- Get your dog used to you touching their teeth. Touch the outside of their mouths, then slowly move to you rubbing your finger along their teeth and gums.
- Now you can introduce a finger toothbrush or introduce the regular toothbrush. Either way, let your dog smell the toothbrush and get used to it.
- Next, do the same with toothpaste on the brush. Make sure to give verbal praise and show positive body language when they lick the toothbrush or let you put it near their mouths.
- Finally, you should be able to put the toothbrush into their mouths and gently rub it along their teeth.
Once they’re comfortable with the toothbrush, you can work on mastering your brushing technique:
- Lift your dog’s lips to better access their front teeth.
- Work your way from front teeth to back teeth.
- Pay careful attention to the outer surface of the teeth
- Avoid using human toothpaste at all costs
OTHER WAYS TO KEEP YOUR DOG'S MOUTH HEALTHY
While brushing your dog’s teeth is the most effective way to keep them healthy, there are other ways to provide oral care -- some of which your dog may find more enjoyable than a toothbrush.
1. DENTAL WIPES
Pros: Less of a foreign object than a toothbrush Less of a foreign object than a toothbrush
Cons: Without brush bristles, there’s less plaque removal
Pros: Enzymes remove plaque and freshen breath naturally without putting anything in your dog’s mouth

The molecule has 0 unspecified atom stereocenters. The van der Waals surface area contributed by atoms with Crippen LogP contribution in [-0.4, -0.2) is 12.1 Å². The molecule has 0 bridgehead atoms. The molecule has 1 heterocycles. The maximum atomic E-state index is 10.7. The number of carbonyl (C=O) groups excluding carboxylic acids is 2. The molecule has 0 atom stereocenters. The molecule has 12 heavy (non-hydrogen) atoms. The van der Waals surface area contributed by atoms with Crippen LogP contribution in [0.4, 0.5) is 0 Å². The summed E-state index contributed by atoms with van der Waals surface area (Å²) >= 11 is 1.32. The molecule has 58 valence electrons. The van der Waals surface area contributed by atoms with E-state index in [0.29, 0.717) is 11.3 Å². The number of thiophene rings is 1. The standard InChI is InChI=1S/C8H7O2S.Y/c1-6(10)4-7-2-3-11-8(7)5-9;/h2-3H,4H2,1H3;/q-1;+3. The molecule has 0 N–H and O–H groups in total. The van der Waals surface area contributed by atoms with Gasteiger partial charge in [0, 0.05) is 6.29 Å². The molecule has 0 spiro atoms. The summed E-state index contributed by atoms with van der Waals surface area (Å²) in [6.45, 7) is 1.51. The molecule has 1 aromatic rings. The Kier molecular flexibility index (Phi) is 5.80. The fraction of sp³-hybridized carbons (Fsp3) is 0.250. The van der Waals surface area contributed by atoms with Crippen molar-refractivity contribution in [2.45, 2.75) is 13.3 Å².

Cons: Needs to be given daily and some dogs don’t like the taste
Pros: In addition to cleaning teeth, they keep your dog engaged and happy
Cons: Dogs can go through them quickly, and not all chews are made with natural ingredients. (!)
4. SPRAYS AND GELS
Pros: Very effective at controlling bad breath
Cons: Can be expensive and some dogs don’t love the taste
5. CHEW TOYS
Pros: Encourages proper chewing behavior and keeps dogs busy
Cons: Can be destroyed easily and may pose choking risk
6. DENTAL TREATS
Pros: A tasty treat that removes tartar and plaque
Cons: Can be expensive, single use, and not all dental chews/treats are made with natural ingredients ()
7. DENTAL TOYS
Pros: Easy to use and no clean up
Cons: Can be destroyed by super chewers
COST COMPARISON OF DIFFERENT DENTAL CARE METHODS
While each method carries a different price point, we can all agree on one thing: preventive care is much less expensive than treating the health conditions that can arise from poor oral care.
- Lowest cost - High-quality chews and chew toys are the least expensive method of dental care. They often cost between $10-$20.
- Mid-range cost - Dental-specific chews, toys, wipes, sprays, and gels are slightly more expensive, but won’t break the bank. They usually cost around $30-$50.
- Highest cost - having veterinarians treat health conditions that result from poor oral care, like tooth extractions and medication. These cost $200 or more.
Let’s see those healthy smiles! Tell us about your dog’s oral care routine in the comments below and tag us on Instagram @pupford!